How have you made measurement fun for your nonprofit?  What are some creative ways that you have used metrics and measurement and had everyone at your nonprofit enjoy it?

14 Responses

  1. Cheryl Chang says:

    Where do you find these gems? Metrics Measurement Song? So nerdy and cute.

  2. Geri Stengel says:

    Good suggestions all, to which I’d add: Show staff the metrics that relate to their jobs and let them see how their work affects the success of the organization.

  3. Owen Smith says:

    Thought you might like to reference the evaluation report that’s just been released for a good example of an organisation in the social field that’s starting to look at it’s most successful projects and figure out what’s missing from the equation. You can find them here:

    Also, a very obvious one, but surely the biggest inspiration for making evaluation interesting has to be !

  4. Owen Smith says:

    its* not it’s – see above

  5. I know it sounds counterintuitive, but measure failure first. Dig around in the data to find the things that didnt’ work. They’re the easiest to fix, and you’ll feel like you made a difference.
    Remember when you were a kid and asked “why” to everything> I used to drive grown ups crazy doing that. But it helped me understand the world. Do the same when you see research data. Get a friend to present data and just keep asking “so what” and “why” it’s amazing how many aha moments you’ll have. And the more aha moments, the more fun

  6. Erica Mills says:

    A re-brand might be a tidge ambitious…a measurement flash mob could be pretty darn fun, though.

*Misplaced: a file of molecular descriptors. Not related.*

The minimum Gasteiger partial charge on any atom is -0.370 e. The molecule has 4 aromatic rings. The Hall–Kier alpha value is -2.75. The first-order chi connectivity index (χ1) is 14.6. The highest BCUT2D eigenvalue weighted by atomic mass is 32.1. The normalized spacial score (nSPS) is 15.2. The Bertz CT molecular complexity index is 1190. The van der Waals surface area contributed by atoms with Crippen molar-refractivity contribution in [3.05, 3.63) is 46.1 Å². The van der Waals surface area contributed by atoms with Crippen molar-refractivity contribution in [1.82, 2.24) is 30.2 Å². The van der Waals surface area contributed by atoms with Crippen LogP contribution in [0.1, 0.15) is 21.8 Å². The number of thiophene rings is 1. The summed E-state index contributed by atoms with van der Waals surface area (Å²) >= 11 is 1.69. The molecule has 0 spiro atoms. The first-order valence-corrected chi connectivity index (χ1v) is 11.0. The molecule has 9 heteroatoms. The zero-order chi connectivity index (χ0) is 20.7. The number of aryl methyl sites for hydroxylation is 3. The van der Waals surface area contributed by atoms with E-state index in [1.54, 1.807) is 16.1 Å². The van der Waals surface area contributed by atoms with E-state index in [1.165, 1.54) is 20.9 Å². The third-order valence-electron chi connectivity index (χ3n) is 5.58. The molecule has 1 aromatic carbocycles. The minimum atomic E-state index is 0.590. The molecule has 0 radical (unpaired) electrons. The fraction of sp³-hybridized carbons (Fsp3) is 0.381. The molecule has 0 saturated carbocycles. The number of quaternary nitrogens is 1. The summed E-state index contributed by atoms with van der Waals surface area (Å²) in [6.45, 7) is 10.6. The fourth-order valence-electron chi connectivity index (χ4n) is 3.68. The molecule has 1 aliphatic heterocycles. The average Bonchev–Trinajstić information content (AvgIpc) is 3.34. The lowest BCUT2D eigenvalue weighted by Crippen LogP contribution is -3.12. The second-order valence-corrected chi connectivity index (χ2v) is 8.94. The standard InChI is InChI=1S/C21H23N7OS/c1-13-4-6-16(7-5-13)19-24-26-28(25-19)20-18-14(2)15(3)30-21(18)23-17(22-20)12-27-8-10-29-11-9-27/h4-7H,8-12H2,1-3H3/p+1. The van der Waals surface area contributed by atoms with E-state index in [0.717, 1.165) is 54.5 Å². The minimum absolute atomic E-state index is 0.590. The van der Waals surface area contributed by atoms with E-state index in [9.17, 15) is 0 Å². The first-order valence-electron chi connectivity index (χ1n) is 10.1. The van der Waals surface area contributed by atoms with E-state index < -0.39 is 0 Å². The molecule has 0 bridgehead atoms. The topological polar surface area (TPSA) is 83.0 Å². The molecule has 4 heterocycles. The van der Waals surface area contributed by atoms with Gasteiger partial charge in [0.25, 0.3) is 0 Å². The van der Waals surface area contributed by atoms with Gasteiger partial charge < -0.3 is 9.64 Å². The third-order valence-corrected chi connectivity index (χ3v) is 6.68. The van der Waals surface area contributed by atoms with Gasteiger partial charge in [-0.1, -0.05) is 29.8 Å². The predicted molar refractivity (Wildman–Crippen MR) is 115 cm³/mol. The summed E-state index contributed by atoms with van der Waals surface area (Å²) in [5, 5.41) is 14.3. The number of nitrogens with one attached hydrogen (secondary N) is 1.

Thanks for the ideas and links to inspiration, Beth!

  7. Beth says:

    Erica: Tell me more about your measurement flash mob idea?

  8. Erica Mills says:

    Depending on the data, I could see something where different groups of people represent different results and then it comes together to show the sum of the parts and/or use different music (tempo, style, etc) to illustrate key findings.

  9. Beth says:

    Erica: You talking about something like this?

  10. Erica Mills says:

    I was thinking of how to make the data interesting to external audiences. So those involved in the learning loops might then create a flash mob to bring the data to life.

    So it might’ve been like this video (Tipping Point used a flash mob to get folks seated at a big fundraising event, something that’s usually tough and slow-going, and they made it very fun and clever!) only have a clear tie to the data (signs would probably be needed):

  11. Ricky says:

    Well mcaadmaia nuts, how about that.

  12. Tyler Kunkle says:

    You will be lucky to get any major website to accept your articles. They aren’t the ones you should focus on. Go for the smaller websites that are owned by one or two people. These people love content and will happily accept a guest article.

  13. Kandi Hughen says:

    Pretty good article. I just came across your blog and wanted to say that I have really enjoyed reading your opinions. I’ll be subscribing to your feed and I hope you post again very soon.